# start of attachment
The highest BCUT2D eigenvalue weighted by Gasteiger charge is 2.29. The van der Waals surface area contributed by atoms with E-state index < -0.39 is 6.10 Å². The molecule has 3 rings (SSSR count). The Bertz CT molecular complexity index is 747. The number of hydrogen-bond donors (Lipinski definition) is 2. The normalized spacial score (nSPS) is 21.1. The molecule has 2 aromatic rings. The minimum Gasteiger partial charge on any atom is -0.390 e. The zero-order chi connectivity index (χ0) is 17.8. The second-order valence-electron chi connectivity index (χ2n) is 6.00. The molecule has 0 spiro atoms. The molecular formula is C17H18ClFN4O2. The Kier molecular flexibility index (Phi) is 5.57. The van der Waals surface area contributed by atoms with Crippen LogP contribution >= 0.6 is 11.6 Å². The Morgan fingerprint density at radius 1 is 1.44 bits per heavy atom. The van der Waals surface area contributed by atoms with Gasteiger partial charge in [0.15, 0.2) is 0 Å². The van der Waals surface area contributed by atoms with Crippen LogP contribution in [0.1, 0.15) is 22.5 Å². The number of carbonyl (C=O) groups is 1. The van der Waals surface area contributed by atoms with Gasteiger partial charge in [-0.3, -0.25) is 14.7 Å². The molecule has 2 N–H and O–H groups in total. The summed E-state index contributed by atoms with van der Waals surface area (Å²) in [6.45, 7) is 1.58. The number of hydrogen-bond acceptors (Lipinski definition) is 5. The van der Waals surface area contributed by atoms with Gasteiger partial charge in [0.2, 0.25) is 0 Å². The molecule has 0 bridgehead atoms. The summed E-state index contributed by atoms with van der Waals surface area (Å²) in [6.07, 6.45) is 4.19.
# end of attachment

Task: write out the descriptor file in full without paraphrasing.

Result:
The highest BCUT2D eigenvalue weighted by Gasteiger charge is 2.29. The van der Waals surface area contributed by atoms with E-state index < -0.39 is 6.10 Å². The molecule has 3 rings (SSSR count). The Bertz CT molecular complexity index is 747. The number of hydrogen-bond donors (Lipinski definition) is 2. The normalized spacial score (nSPS) is 21.1. The molecule has 2 aromatic rings. The minimum Gasteiger partial charge on any atom is -0.390 e. The zero-order chi connectivity index (χ0) is 17.8. The second-order valence-electron chi connectivity index (χ2n) is 6.00. The molecule has 0 spiro atoms. The molecular formula is C17H18ClFN4O2. The Kier molecular flexibility index (Phi) is 5.57. The van der Waals surface area contributed by atoms with Crippen LogP contribution >= 0.6 is 11.6 Å². The Morgan fingerprint density at radius 1 is 1.44 bits per heavy atom. The van der Waals surface area contributed by atoms with Gasteiger partial charge in [0.15, 0.2) is 0 Å². The van der Waals surface area contributed by atoms with Crippen LogP contribution in [0.1, 0.15) is 22.5 Å². The number of carbonyl (C=O) groups is 1. The van der Waals surface area contributed by atoms with Gasteiger partial charge in [-0.3, -0.25) is 14.7 Å². The molecule has 2 N–H and O–H groups in total. The summed E-state index contributed by atoms with van der Waals surface area (Å²) in [6.45, 7) is 1.58. The number of hydrogen-bond acceptors (Lipinski definition) is 5. The van der Waals surface area contributed by atoms with Gasteiger partial charge in [0.2, 0.25) is 0 Å². The molecule has 0 bridgehead atoms. The summed E-state index contributed by atoms with van der Waals surface area (Å²) in [6.07, 6.45) is 4.19.